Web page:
From his Friday vantage point at the Baylor Stadium construction site, athletic director Ian McCaw could peer out on the Brazos River and see the future of the Bears’ football program.
It includes … well, piers. They will support the 960-foot pedestrian bridge connecting the $260 million stadium to the Baylor campus, located on the opposite side of the Brazos.
It includes “sailgating,” a phrase McCaw worked into the conversation on multiple occasions as he discussed future flotillas of football fans zipping up and down the Brazos when the facility opens for the 2014 season.
Imagine that. A genuine Baylor Navy, complete with Admiral Art Briles and his band of Bears forcing future groups of Longhorns, Sooners and Horned Frogs to walk the plank when they wander into Waco.
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And doing it all at a state-of-the-art stadium located within 50 yards of a large lagoon — destined to be dubbed Lake Seastrunk, you would think — where fans will be able to dock their boats while watching their Bears. Other boat slips, McCaw said, are expected to be added along the Brazos, with exact numbers to be determined.
“It’s going to be hugely popular,” McCaw said of the Baylor Navy. “It’s great for the fans on game day, those who are boaters. We’ve also had a number of people say, ‘I’m not a boater but I’m going to buy a boat because I want to do it.’ It’s just a real unique feature, and that’s one of the things that separates this stadium from every other stadium.”
Because the 45,000-seat facility is located along the banks of the Brazos where the river flows beneath the I-35 overpass, it will be one of the most visible structures in Waco. Its presence is expected to trigger construction of nearby shops, restaurants and hotels, all with river-related access. For Waco residents, it marks a major piece in efforts to revitalize an area that could morph into a trendy entertainment destination.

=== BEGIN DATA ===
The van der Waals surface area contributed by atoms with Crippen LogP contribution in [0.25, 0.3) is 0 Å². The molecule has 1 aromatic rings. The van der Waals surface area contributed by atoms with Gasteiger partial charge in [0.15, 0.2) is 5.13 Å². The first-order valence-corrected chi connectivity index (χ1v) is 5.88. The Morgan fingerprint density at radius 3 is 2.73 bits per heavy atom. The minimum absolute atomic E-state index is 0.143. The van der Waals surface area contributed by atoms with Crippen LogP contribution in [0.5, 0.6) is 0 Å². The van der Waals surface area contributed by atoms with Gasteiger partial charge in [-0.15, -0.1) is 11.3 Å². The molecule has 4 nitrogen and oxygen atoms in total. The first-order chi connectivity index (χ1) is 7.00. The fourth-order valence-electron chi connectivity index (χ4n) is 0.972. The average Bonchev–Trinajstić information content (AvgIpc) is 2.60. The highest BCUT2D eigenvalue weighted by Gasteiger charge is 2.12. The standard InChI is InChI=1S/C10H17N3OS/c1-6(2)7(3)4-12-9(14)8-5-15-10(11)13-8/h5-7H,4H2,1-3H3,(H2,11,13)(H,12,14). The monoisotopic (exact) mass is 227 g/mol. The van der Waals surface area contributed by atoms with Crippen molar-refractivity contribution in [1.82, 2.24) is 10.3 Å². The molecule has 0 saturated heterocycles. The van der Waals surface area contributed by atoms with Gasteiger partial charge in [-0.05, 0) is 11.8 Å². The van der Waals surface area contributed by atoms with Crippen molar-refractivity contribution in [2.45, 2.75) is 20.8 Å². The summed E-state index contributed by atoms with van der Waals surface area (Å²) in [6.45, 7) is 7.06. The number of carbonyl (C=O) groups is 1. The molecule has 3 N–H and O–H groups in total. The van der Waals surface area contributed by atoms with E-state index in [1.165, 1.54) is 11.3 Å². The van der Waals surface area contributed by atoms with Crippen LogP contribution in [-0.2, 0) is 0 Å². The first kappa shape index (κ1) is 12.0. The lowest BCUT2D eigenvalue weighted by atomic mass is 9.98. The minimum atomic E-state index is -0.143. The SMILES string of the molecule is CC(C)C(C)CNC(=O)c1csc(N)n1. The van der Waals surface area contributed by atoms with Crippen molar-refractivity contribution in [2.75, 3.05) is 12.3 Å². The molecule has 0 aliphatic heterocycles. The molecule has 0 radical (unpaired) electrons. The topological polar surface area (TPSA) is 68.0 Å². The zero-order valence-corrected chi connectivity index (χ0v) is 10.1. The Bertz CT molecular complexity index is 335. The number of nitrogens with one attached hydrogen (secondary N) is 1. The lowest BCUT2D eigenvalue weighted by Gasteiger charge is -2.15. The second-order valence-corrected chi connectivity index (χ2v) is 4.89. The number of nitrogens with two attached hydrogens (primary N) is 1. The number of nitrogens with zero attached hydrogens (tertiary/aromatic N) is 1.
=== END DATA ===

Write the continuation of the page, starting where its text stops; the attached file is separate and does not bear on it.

But all boats will not rise — literally or metaphorically — unless the home team continues to match or exceed the level of success that has marked the past three seasons.
During that stretch, Briles has led a once-moribund football program to three bowl berths, won two bowl games and celebrated a Heisman Trophy winner (quarterback Robert Griffin III in 2011). Baylor returns lots of proven playmakers from an 8-5 team that defeated UCLA 49-26 in last year’s Holiday Bowl.
And those playmakers embrace the need to continue the heavy lifting that began with RG3 and his peers. As players monitor the ongoing construction across the river from the team’s on-campus practice field, quarterback Bryce Petty said the Bears do not see a finish line or a reward for a job well-done.
They see a starting point for a newer, bolder, better era of Baylor football. Because the facilities are being taken to a higher level, Petty said the Bears’ level of success must rise to match their new digs.
“Exactly. Definitely,” said Petty, who talked openly of a Big 12 championship and a school-record win total (11 or higher) this season. “Everything’s changing. We’re always improving, always wanting to get better. It just makes us more hungry to get more and more things.”
Running back Lache Seastunk, a 1,000-yard rusher last season and self-described front-runner in the 2013 Heisman Trophy race, said the Bears’ goal is to honor predecessors who “laid the foundation” by earning championship banners to display at the new stadium.
“It has to be,” Seastrunk said. “If they didn’t put the work down, that stadium wouldn’t be getting built now.”
But it’s 30 percent complete, based on Friday’s estimate by senior project manager Jim Heley. More new steel is being added daily, with the frame expected to be finished by September. Finish-outs will include a 5,000-square-foot videoboard in the south end zone, ribbon boards around the stadium and Wi-Fi access for all ticket buyers.
Briles said the Bears’ swanky new home is “not just changing Baylor. It’s changing Waco and Central Texas. It shows movement. It shows that people are on the rise. It shows there’s a proactiveness going on, and it’s all positive.”
As things stand, Heley said everything is on schedule for the initial flotilla by the Baylor Navy on Aug. 30, 2014, when Baylor meets SMU. Until then, the edifice under construction will remain a motivational tool for members of the 2013 team, who were left out of the preseason coaches poll and probably will not surface in The Associated Press’ Top 25 when it is unveiled Saturday.
But the Bears did check in at No. 17 this week in Sports Illustrated, the team’s highest perch in any preseason ranking.
“A lot of people are sleeping on us,” receiver Antwan Goodley said. “But that’s great. That’s what we want. That’s what we like, to prove a lot of people wrong.”
With minimal improvement by the defense, Baylor has enough offensive weapons to prove lots of prognosticators wrong this season.
Don’t rule out the possibility that the maiden voyage of the Baylor Navy in 2014 could be to a stadium where a Big 12 championship banner will be raised from the previous season.